The chief prosecutor of the International Criminal Court, Luis Moreno-Ocampo, is opening a formal investigation into recent crimes against humanity in Libya.

“Following a preliminary examination of available information, the Prosecutor has reached the conclusion that an investigation is warranted,” a statement from The Hague-based ICC said.

More than 1000 pro-democracy protesters are believed to have been killed in a brutal crackdown orchestrated by the Libyan regime led by Muammar Qadhafi, who has been in power for more than 40 years and refuses to leave.

Mr.Ocampo is liaising with the United Nations, the African Union, the Arab League, Interpol as well as States, his office said in a statement.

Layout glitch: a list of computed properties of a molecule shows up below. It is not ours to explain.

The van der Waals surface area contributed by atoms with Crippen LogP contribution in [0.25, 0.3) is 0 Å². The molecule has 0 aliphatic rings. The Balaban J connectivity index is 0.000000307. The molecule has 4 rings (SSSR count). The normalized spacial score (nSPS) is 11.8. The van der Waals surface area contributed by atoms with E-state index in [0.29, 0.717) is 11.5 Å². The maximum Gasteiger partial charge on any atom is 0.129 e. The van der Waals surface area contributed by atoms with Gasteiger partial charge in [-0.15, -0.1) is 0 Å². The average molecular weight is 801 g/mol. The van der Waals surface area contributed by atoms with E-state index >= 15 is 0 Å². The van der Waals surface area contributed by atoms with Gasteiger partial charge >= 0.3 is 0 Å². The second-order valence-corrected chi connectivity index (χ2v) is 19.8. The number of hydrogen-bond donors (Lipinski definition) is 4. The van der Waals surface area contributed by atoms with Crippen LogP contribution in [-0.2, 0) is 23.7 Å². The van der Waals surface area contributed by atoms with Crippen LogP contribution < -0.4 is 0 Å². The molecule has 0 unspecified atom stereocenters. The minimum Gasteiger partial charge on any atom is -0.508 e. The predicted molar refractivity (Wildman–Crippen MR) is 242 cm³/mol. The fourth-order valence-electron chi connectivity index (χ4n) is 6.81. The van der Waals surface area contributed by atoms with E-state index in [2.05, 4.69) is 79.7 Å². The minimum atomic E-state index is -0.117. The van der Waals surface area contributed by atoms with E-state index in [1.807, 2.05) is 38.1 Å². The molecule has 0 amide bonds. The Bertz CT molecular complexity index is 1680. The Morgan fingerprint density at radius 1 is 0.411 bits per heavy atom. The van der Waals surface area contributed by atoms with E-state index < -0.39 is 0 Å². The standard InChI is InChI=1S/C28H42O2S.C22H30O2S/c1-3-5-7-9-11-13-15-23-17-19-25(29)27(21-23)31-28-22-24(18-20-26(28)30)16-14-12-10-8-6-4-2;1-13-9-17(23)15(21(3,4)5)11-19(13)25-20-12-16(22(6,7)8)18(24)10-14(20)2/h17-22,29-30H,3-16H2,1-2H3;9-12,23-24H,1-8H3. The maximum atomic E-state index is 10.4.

“The Prosecutor will act independently and impartially,” it said.

On Saturday, the Security Council unanimously adopted a resolution slapping sanctions on the the Libyan regime, which includes a complete arms embargo, an asset freeze, a travel ban and an immediate referral to the ICC.

Susan Rice, US envoy to the UN, had pointed out that this was the first time a resolution referring a case to the ICC had passed unanimously.

“This is a clear warning to the Libyan government that it must stop the killing,” said Rice, noting that those responsible for the killing would be held “personally accountable.”

In 2005, the Security Council referred the situation in Darfur to the ICC, but Algeria, Brazil, China, United States abstained on the resolution.

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